Post - Articles

Taiwan blackout causes scrutiny of power policy

  • 4 years ago (2017-08-17)
  • David Flin
Asia 687 Distribution 75

Taiwan’s electricity grid has been under strain, and an outage at the country’s biggest gas-fired power plant resulted in a power outage affecting 6 million households on Tuesday. This is the latest challenge to President Tsai Ing-wen’s efforts to reshape the island’s power mix.

World Future Energy Summit 2022
More info

World Future Energy Summit 2022

A combination of unusually hot weather, infrastructure damage from typhoons, and Tsai’s drive to abandon nuclear power left Taiwan with a small reserve margin. At 5pm on Tuesday 15 August, the Tatan power plant, which accounts for almost 9 per cent of the island’s generating capacity, stopped after workers accidentally shut off its natural gas supply.

Electricity was restored by 10pm. Lee Chih-kung, Taiwan’s Economy Minister, offered his resignation. Both the operator and supplier of the plant, Taiwan Power Co and CPC Corp., are state-run.

The outage has caused questions to be raised about Tsai’s policy of eliminating nuclear and reducing coal use, instead relying on natural gas, renewables, and distributed generation, decreasing reliance on single plants.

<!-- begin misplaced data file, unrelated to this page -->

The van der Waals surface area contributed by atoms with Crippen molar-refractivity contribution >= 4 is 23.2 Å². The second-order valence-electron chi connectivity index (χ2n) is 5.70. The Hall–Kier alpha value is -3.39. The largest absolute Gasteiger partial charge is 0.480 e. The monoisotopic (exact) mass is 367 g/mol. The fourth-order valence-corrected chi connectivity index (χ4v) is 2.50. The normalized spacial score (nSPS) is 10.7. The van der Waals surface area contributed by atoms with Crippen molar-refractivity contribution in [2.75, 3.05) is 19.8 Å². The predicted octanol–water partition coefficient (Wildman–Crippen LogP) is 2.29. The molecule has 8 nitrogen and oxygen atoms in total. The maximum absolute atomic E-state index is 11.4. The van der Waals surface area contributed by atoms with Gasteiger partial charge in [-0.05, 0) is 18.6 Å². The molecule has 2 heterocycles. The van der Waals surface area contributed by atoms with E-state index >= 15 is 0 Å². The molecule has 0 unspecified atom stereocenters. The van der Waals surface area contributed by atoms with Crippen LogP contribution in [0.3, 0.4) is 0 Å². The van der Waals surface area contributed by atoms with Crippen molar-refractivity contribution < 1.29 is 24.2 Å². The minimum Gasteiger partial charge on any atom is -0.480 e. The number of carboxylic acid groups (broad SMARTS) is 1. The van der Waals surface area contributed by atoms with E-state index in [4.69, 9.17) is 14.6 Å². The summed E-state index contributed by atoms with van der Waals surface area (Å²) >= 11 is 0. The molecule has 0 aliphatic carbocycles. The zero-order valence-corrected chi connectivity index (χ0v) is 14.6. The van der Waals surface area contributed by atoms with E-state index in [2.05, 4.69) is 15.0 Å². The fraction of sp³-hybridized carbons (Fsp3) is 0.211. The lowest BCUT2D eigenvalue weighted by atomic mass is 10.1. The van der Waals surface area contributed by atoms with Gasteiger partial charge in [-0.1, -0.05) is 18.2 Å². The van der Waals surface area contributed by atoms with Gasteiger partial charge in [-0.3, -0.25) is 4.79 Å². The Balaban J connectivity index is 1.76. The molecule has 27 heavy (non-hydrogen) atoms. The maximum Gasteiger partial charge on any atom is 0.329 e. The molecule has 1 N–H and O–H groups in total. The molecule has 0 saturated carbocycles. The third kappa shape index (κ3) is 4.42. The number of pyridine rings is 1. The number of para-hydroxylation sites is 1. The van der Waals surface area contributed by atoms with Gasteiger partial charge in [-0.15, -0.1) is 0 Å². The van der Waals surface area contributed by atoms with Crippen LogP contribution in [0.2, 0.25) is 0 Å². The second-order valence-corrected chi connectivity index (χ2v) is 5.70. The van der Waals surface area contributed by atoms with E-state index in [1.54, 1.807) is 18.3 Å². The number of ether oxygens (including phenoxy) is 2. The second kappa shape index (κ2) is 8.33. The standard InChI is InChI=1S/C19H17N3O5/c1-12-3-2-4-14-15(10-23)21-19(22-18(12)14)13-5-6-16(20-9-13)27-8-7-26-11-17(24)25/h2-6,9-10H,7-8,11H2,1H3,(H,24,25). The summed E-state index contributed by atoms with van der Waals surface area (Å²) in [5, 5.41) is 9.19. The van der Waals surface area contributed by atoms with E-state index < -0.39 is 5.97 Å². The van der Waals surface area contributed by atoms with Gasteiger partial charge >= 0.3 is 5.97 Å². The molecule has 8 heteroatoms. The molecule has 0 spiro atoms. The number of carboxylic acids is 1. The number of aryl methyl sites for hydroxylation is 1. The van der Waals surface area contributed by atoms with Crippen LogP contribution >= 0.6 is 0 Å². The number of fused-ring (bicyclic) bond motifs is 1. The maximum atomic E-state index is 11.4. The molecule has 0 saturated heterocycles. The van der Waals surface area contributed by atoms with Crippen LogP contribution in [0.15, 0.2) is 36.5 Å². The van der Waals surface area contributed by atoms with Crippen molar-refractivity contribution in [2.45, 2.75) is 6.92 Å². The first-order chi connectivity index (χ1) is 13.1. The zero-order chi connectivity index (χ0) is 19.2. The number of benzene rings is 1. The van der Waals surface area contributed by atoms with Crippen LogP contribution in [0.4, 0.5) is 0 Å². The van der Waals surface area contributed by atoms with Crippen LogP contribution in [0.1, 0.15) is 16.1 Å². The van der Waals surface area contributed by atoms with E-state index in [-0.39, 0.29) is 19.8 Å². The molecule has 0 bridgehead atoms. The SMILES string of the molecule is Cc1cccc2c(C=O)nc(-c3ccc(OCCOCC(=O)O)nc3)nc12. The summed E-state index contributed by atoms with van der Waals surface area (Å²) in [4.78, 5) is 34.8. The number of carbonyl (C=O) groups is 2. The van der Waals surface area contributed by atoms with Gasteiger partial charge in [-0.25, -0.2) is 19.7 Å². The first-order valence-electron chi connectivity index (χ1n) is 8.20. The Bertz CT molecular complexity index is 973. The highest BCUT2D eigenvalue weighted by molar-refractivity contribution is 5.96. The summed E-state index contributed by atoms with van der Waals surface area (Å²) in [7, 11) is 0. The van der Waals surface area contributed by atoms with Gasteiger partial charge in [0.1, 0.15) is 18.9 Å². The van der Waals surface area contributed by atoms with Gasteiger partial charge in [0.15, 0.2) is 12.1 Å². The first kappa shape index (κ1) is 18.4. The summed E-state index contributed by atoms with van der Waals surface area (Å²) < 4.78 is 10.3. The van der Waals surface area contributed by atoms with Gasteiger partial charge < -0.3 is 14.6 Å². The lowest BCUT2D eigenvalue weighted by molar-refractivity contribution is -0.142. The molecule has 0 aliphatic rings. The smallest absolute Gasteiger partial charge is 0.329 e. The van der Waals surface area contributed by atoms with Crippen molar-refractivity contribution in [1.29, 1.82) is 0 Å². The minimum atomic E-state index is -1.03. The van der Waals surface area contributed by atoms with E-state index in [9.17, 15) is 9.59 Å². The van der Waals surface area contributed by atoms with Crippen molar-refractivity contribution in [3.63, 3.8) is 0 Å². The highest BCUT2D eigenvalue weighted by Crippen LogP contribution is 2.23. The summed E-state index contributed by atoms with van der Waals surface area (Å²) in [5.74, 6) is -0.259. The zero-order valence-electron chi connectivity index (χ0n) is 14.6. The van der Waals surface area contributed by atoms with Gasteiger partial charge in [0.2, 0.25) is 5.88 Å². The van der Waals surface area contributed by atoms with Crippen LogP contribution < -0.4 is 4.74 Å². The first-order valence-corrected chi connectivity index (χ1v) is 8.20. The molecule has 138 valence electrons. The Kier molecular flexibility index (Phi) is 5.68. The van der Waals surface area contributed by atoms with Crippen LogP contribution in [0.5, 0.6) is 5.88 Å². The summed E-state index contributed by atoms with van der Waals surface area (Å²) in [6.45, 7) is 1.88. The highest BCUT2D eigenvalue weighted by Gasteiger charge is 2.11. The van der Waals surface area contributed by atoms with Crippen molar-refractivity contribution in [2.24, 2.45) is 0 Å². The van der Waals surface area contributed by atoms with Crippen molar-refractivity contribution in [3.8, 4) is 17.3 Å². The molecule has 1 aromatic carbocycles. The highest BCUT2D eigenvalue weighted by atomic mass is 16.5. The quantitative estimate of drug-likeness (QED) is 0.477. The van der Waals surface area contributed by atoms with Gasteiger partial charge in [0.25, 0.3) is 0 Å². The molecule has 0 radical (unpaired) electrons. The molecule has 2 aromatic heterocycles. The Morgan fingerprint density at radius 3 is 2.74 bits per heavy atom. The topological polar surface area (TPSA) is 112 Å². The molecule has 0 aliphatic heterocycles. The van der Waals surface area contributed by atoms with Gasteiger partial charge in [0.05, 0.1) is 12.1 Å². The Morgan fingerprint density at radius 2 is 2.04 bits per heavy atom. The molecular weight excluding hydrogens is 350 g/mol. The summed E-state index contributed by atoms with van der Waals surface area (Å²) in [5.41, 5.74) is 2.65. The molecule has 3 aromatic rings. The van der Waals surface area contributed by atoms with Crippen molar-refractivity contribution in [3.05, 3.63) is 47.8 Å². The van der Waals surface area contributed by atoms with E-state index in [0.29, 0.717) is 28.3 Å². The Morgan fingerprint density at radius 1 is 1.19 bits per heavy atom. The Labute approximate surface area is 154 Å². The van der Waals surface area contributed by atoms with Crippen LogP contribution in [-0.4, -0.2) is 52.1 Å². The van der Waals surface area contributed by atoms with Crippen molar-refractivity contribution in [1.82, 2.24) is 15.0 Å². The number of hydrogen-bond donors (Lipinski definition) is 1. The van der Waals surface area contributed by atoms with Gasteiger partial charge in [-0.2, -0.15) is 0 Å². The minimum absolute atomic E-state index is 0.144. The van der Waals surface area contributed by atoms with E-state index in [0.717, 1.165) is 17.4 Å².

The disruption occurred when engineers replacing power supply equipment for a control system at Tatan’s metering station didn’t switch the system from automated to manual before starting the work. That resulted in two valves being automatically closed, shutting off gas supplies.

President Tsai said that she remained determined to continue with the phase out of nuclear power in favour of renewable energy.

Tsai said: “The Government is promoting distributed green energy to avoid the situation where an incident at a single power station can affect the power supply for the whole country. We will not change course. The incident only makes us more determined.”

In 2016, nuclear made up 12 per cent of Taiwan’s power mix, down from 17 per cent in 2013. Legislation passed in January set a goal of getting rid of nuclear power by 2025, as well as lowering the share of coal to 30 per cent, and raising natural gas to 50 per cent, with the remainder coming from renewables.